The Norwegian Broadcaster Corp. / NRK just finished it so far last round on launching VOD services OTT on new devices. This fall we launch services on Samsung, LG, Sony, Panasonic and Phillips Smart TVs.
In addition to the Smart TVs -Sonys Playstation 3 and 4 including various Blu-ray players from manufacture’s mention will have our service. And as one of the few public broadcasters in Europe we are also this summer launch our VOD app for Apple TV.
These launches now complete our vision on reaching out directly to our viewers on relevant platforms with good Norwegian content. We already have a variety of applications and HTML5 based services in place for PCs, mobile and tablets. All the services is based on the same layout and user experience so the users can find their way regardless of platform. Our «Nett-TV» service include catch-up and archive of 99% of all aired programs and contains over 40 000 program titles available free to air for viewers in up to HD quality.
Now that TV content is back were it originated – on the living room TV as a comprehensive VOD service it made me reflect a little on how the industry is changing with the fast uptake of OTT services.
The challenges are many both for us as a broadcaster and for other stakeholders in the traditional value chain. However the possibilities are enormous if you embrace the possibility given with Internet distributed content.
First of all for a broadcaster there are three main challenges as I see it. The rights issues, lack of standards and quality of experience. The rights issues are more easy to handle when we are talking about an OTT solution served from the broadcaster it self and handled within our own right clearing regime. That is why we prefer to be the best provider of our own content. The mature Internet with its developed CDN services also guarantees a better experience for end users consuming video over the open Internet. With these two factors more or less out of the way the big head ache is the fragmentation and lack of overall standards. Developing services for a wide range of device and models from different manufactures using slightly different technologies is a costly affair. That is why we and other European broadcasters are gearing up support for the HbbTV standard. This standard will lower cost and give us additional functionality coupled with linear TV. Our next generation OTT service will be HbbTV 1.5 based.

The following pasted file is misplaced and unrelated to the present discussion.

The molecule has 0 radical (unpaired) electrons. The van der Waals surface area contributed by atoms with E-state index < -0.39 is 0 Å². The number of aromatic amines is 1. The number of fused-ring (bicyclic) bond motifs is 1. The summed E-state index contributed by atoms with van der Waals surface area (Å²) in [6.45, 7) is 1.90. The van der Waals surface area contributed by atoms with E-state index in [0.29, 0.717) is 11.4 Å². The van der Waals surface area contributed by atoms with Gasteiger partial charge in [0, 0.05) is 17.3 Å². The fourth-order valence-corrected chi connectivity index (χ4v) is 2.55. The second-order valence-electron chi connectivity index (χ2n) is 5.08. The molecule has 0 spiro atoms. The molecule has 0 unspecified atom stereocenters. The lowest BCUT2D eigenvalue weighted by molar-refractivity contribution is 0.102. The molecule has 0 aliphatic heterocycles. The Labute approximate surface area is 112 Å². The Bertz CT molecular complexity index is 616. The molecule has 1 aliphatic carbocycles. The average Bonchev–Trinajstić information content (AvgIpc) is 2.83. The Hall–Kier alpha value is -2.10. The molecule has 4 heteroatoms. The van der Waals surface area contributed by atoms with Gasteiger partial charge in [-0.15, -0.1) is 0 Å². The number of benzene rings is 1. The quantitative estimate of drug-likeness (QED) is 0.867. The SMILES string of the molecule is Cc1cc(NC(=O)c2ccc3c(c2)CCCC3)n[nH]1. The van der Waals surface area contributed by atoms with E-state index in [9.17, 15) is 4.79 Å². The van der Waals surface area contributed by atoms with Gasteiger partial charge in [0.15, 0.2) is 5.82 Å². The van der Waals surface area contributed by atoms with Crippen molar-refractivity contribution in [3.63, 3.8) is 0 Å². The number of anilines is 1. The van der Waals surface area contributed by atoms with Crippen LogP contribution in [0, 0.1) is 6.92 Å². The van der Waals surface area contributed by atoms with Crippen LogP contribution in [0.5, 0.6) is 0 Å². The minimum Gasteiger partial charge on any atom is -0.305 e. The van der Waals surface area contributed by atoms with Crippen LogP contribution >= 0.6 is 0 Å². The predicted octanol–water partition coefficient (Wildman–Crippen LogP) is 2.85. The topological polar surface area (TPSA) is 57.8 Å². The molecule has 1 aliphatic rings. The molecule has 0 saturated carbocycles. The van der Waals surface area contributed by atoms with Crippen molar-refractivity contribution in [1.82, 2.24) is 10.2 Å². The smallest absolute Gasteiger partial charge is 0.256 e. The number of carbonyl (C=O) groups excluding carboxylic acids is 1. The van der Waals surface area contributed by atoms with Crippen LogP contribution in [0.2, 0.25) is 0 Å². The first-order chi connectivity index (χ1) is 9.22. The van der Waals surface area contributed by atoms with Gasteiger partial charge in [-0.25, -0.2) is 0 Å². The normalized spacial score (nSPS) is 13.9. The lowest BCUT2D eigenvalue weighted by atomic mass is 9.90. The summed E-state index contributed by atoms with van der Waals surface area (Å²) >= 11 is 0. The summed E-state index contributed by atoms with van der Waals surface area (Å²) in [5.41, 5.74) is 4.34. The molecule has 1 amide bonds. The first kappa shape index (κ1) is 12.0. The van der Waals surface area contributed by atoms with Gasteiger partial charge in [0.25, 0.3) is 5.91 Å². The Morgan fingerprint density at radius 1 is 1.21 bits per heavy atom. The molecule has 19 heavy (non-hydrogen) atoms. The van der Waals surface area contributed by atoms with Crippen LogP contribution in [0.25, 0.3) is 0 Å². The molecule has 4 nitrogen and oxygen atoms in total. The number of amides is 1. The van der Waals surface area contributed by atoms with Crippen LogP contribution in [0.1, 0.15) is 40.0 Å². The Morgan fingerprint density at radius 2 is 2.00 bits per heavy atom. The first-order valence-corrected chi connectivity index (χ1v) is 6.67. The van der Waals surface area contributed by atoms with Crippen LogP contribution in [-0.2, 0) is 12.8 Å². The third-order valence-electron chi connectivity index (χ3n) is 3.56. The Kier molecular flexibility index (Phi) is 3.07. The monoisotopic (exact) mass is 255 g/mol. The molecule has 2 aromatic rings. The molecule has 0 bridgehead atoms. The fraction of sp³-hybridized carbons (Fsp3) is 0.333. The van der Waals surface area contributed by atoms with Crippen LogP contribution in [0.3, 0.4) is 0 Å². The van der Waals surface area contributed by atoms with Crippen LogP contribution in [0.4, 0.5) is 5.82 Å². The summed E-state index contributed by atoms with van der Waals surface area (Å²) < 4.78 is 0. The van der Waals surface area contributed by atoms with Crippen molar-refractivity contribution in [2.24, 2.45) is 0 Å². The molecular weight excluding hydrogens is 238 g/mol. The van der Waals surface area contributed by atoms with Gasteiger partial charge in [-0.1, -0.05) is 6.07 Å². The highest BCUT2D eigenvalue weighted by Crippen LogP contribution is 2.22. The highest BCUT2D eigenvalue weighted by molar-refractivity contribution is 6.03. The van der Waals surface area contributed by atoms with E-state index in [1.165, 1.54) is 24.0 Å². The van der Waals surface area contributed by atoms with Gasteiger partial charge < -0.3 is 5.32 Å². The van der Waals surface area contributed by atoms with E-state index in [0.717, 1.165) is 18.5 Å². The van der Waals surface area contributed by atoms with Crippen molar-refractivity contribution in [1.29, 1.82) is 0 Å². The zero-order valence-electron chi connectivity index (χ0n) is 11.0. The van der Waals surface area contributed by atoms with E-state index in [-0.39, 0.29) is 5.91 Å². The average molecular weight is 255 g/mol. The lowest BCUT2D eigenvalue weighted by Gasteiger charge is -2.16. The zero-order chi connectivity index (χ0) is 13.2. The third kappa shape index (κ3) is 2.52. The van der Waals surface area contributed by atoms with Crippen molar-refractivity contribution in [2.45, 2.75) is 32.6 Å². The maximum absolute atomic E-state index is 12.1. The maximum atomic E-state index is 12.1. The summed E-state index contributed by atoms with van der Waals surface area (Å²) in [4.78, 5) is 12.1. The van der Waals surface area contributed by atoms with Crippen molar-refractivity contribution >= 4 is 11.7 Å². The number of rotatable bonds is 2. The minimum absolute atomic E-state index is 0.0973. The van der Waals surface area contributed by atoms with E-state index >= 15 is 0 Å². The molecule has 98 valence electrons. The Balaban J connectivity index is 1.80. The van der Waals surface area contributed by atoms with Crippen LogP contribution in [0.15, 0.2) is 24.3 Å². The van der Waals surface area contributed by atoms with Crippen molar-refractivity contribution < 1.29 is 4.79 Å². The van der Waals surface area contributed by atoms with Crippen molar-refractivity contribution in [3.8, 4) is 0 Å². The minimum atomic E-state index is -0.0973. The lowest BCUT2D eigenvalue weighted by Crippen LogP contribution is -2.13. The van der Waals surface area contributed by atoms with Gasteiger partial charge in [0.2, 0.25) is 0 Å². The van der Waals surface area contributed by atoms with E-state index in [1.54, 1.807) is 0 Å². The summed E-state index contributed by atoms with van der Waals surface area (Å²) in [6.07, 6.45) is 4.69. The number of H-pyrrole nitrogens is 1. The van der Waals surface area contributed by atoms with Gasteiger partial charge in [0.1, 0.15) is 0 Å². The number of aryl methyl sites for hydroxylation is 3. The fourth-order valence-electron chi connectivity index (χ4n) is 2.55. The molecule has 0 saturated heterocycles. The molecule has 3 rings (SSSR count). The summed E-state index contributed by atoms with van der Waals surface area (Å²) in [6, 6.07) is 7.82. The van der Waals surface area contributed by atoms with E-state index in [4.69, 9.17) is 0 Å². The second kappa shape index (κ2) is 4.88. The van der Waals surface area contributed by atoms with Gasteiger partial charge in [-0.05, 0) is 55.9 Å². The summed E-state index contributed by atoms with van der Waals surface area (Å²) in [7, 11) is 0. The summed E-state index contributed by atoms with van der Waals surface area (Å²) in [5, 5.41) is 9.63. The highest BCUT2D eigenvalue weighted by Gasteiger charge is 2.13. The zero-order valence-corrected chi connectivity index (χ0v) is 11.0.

Overall demographic between OTT and linear services differ little when it comes to content. What is popular on broadcast is also what generates the most traffic online. Basically if it’s good TV it’s consumed on every other platform. Quality TV content seems to get a higher total reach using OTT in addition to the traditional broadcast programming.
We see very interesting patterns on the use of TV content on tablets however. One example here is the younger generation – and especially kids. Our main OTT service generates on average 5 stream starts per unique user per week, but for our specialized kids and young people service the average is 25 starts a week! Live channels that are available on some of the platforms stand for about 30% of viewing time – the rest is on-demand. Looking at our kids service again (NRK Super), the live part only stands for about 9%: the rest is on-demand. So, if you want to know how media consumption will develop in the future look at today’s 5-6 year olds!